A large and versatile daypack primarily designed for…
Source: bought it new
Price Paid: $85
A large and versatile daypack primarily designed for carrying and organizing camera gear. This is a great pack, but heavy, and not designed for "backpacking". For an extended trip you'll need a real backpack.
- Comfortable with weight
- Adjustable padding
- Secure and organized
The Mountainsmith Paralax is the largest in the family of photography specific bags that Mountainsmith produces. I have owned this model for probably 4 years, at least, and can honestly say it looks and performs like a new one.
It is important to understand from the beginning this is NOT a backpack for extended "backpacking" trips. There is no room for overnight gear, hauling a tent, sleeping bag, food, clothing and cookware in this would probably be a bad idea and defeat the purpose the bag was designed for. If you are looking for a solution to the problems serious photographers face when doing extensive hiking and backpacking, check the numerous articles on line that address this specifically. If your need is for a pack to carry a lot of photo equipment safely and comfortably when working within a days walk from a vehicle or base camp, this is it.
Mountainsmith has been producing backpacks for years and that experience is evident with their camera bag line. The zippers, straps and pulls all appear to be bomb proof, and the actual carry system of hip belt, sternum strap and shoulder straps is effective and comfortable. With all the equipment I carry for a serious day out, I'm carrying 35 lbs of camera gear. Add to that a lunch, some snacks, water, maybe rain gear or jacket and I've got a serious load.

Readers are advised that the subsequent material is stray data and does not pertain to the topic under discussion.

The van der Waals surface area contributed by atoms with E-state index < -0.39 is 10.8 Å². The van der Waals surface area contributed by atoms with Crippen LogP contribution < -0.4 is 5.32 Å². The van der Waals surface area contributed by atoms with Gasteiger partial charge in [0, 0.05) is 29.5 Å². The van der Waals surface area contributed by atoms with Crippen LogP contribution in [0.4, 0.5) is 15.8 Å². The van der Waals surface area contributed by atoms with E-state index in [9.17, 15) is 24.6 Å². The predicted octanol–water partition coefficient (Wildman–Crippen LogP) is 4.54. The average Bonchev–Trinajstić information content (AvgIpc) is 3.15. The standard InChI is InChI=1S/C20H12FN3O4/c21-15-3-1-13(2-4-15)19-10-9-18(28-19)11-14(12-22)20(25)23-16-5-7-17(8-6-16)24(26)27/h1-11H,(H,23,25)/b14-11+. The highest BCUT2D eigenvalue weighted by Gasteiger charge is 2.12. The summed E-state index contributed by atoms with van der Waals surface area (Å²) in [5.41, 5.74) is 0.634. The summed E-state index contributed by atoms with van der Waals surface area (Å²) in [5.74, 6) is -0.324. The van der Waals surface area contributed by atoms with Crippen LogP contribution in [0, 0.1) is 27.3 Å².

For the sake of your back, shoulders and legs, you don't want to carry this load in a bag from a company without real trail credibility. For the sake of your expensive equipment, you don't want to carry this load in bag that is not significantly padded inside, and stiff enough to protect gear when it takes the inevitable slide off a boulder to the trail. I can vouch for this bag on both counts.
The bag comes with a waterproof cover stored in an unobtrusive pocket. I like this idea as the raincoat is always there and I don't have to wonder if I've brought it or forgotten it. There are two large mesh side pockets for water bottles, folded up survival blankets, a multi-tool, or whatever you think you'd like to be able to get to quickly.
There is a large "laptop" pocket behind the main equipment area, but I've never used it for that. Since it is the full length and width of the pack there is room here for rain gear, extra jackets, maybe a folded up reflector, or any bulkier item you might want to bring along for the day. This area also seems like the logical place for a hydration bladder if you'd like try that, but I've never used one.
There is also a somewhat smaller and independent pocket on the face of the bag for what ever else you can think of. For me this is where trail bars, maybe a sandwich, and extra memory cards all end up here.
Of course there is a tripod carrying system on the face of the bag which is adjustable for the particular tripod your carrying and which tightens down and keeps the tripod from flopping around.
For me one of the biggest benefits to a bag like this is almost all my photo gear can stay in this bag and when I'm about to go on a trip, either a day trip or an extended trip, backpacking or driving, I can grab the bag (and separate smaller bag my main camera stays in) and I know I've got what I need for anything that comes up.
As I said at the beginning, if you're backpacking you're going to have to pick and choose what you'll carry and what stays in your truck in the Paralax bag, but you'll know you haven't forgotten anything at home and having it organized makes picking and choosing easy.